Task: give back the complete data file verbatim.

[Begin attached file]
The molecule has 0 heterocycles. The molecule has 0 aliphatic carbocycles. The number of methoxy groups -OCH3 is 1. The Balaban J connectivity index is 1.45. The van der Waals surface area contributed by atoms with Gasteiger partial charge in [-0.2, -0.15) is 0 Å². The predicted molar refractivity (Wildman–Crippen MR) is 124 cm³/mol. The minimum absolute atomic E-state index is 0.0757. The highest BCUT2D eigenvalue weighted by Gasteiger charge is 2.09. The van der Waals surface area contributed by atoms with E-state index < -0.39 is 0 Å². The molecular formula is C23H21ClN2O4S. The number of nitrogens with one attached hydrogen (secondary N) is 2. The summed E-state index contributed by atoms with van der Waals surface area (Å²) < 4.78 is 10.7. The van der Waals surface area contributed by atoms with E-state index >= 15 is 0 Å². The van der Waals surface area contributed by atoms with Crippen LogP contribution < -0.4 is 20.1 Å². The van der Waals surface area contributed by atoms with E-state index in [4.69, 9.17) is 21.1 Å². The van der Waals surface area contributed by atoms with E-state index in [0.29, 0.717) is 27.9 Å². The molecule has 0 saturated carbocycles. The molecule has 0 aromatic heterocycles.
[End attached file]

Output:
The molecule has 0 heterocycles. The molecule has 0 aliphatic carbocycles. The number of methoxy groups -OCH3 is 1. The Balaban J connectivity index is 1.45. The van der Waals surface area contributed by atoms with Gasteiger partial charge in [-0.2, -0.15) is 0 Å². The predicted molar refractivity (Wildman–Crippen MR) is 124 cm³/mol. The minimum absolute atomic E-state index is 0.0757. The highest BCUT2D eigenvalue weighted by Gasteiger charge is 2.09. The van der Waals surface area contributed by atoms with E-state index < -0.39 is 0 Å². The molecular formula is C23H21ClN2O4S. The number of nitrogens with one attached hydrogen (secondary N) is 2. The summed E-state index contributed by atoms with van der Waals surface area (Å²) < 4.78 is 10.7. The van der Waals surface area contributed by atoms with E-state index >= 15 is 0 Å². The van der Waals surface area contributed by atoms with Crippen LogP contribution < -0.4 is 20.1 Å². The van der Waals surface area contributed by atoms with E-state index in [4.69, 9.17) is 21.1 Å². The van der Waals surface area contributed by atoms with E-state index in [0.29, 0.717) is 27.9 Å². The molecule has 0 saturated carbocycles. The molecule has 0 aromatic heterocycles.